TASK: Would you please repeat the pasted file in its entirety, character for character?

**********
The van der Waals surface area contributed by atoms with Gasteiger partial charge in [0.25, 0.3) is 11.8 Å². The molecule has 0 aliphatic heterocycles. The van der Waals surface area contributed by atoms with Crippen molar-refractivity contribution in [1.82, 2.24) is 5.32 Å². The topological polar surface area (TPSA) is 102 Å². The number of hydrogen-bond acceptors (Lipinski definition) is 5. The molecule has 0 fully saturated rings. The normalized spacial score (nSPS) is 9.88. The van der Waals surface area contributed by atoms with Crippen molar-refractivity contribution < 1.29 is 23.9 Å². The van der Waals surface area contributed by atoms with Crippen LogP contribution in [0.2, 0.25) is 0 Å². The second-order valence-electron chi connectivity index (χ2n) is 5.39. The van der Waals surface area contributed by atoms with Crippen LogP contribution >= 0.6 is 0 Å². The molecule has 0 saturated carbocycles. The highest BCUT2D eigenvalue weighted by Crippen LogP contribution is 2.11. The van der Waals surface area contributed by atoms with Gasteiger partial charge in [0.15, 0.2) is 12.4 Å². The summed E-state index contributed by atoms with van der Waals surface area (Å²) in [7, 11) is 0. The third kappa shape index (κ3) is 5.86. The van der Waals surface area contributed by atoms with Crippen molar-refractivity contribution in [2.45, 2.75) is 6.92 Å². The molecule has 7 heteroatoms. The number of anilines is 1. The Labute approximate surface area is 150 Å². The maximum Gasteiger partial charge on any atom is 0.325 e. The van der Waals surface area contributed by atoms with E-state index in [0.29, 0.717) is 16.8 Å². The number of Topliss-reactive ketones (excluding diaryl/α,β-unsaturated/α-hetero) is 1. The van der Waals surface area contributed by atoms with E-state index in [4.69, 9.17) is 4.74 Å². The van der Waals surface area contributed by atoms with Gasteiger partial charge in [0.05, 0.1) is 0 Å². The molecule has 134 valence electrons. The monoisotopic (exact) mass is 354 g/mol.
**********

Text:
The van der Waals surface area contributed by atoms with Gasteiger partial charge in [0.25, 0.3) is 11.8 Å². The molecule has 0 aliphatic heterocycles. The van der Waals surface area contributed by atoms with Crippen molar-refractivity contribution in [1.82, 2.24) is 5.32 Å². The topological polar surface area (TPSA) is 102 Å². The number of hydrogen-bond acceptors (Lipinski definition) is 5. The molecule has 0 fully saturated rings. The normalized spacial score (nSPS) is 9.88. The van der Waals surface area contributed by atoms with Crippen molar-refractivity contribution < 1.29 is 23.9 Å². The van der Waals surface area contributed by atoms with Crippen LogP contribution in [0.2, 0.25) is 0 Å². The second-order valence-electron chi connectivity index (χ2n) is 5.39. The van der Waals surface area contributed by atoms with Crippen LogP contribution >= 0.6 is 0 Å². The molecule has 0 saturated carbocycles. The highest BCUT2D eigenvalue weighted by Crippen LogP contribution is 2.11. The van der Waals surface area contributed by atoms with Gasteiger partial charge in [0.15, 0.2) is 12.4 Å². The summed E-state index contributed by atoms with van der Waals surface area (Å²) in [7, 11) is 0. The third kappa shape index (κ3) is 5.86. The van der Waals surface area contributed by atoms with Crippen molar-refractivity contribution in [2.45, 2.75) is 6.92 Å². The molecule has 7 heteroatoms. The number of anilines is 1. The Labute approximate surface area is 150 Å². The maximum Gasteiger partial charge on any atom is 0.325 e. The van der Waals surface area contributed by atoms with E-state index in [0.29, 0.717) is 16.8 Å². The number of Topliss-reactive ketones (excluding diaryl/α,β-unsaturated/α-hetero) is 1. The van der Waals surface area contributed by atoms with E-state index in [4.69, 9.17) is 4.74 Å². The van der Waals surface area contributed by atoms with Gasteiger partial charge in [0.05, 0.1) is 0 Å². The molecule has 134 valence electrons. The monoisotopic (exact) mass is 354 g/mol.